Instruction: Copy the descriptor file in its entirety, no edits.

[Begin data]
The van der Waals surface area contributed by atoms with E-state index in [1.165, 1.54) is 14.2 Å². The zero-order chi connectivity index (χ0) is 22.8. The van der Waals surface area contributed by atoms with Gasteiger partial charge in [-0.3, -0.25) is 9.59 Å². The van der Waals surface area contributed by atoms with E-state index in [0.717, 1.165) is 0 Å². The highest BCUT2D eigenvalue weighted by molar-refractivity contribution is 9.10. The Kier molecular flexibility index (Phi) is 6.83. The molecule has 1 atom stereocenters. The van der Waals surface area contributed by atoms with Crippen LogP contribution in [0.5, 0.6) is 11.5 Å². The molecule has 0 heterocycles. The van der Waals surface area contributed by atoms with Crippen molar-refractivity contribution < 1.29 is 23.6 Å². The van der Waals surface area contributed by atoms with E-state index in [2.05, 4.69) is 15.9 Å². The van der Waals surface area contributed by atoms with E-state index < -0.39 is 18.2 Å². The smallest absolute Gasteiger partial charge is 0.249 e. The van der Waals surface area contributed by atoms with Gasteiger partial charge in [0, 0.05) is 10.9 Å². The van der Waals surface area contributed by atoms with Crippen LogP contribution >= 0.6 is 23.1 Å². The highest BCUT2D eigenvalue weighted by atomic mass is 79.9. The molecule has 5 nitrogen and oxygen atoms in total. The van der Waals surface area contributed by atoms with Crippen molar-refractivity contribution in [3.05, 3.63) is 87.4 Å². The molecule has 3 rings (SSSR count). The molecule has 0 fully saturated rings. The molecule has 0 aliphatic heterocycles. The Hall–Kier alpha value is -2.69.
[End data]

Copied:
The van der Waals surface area contributed by atoms with E-state index in [1.165, 1.54) is 14.2 Å². The zero-order chi connectivity index (χ0) is 22.8. The van der Waals surface area contributed by atoms with Gasteiger partial charge in [-0.3, -0.25) is 9.59 Å². The van der Waals surface area contributed by atoms with E-state index in [0.717, 1.165) is 0 Å². The highest BCUT2D eigenvalue weighted by molar-refractivity contribution is 9.10. The Kier molecular flexibility index (Phi) is 6.83. The molecule has 1 atom stereocenters. The van der Waals surface area contributed by atoms with Crippen LogP contribution in [0.5, 0.6) is 11.5 Å². The molecule has 0 heterocycles. The van der Waals surface area contributed by atoms with Crippen molar-refractivity contribution < 1.29 is 23.6 Å². The van der Waals surface area contributed by atoms with E-state index in [2.05, 4.69) is 15.9 Å². The van der Waals surface area contributed by atoms with E-state index < -0.39 is 18.2 Å². The smallest absolute Gasteiger partial charge is 0.249 e. The van der Waals surface area contributed by atoms with Gasteiger partial charge in [0, 0.05) is 10.9 Å². The van der Waals surface area contributed by atoms with Crippen LogP contribution >= 0.6 is 23.1 Å². The highest BCUT2D eigenvalue weighted by atomic mass is 79.9. The molecule has 5 nitrogen and oxygen atoms in total. The van der Waals surface area contributed by atoms with Crippen molar-refractivity contribution in [3.05, 3.63) is 87.4 Å². The molecule has 3 rings (SSSR count). The molecule has 0 fully saturated rings. The molecule has 0 aliphatic heterocycles. The Hall–Kier alpha value is -2.69.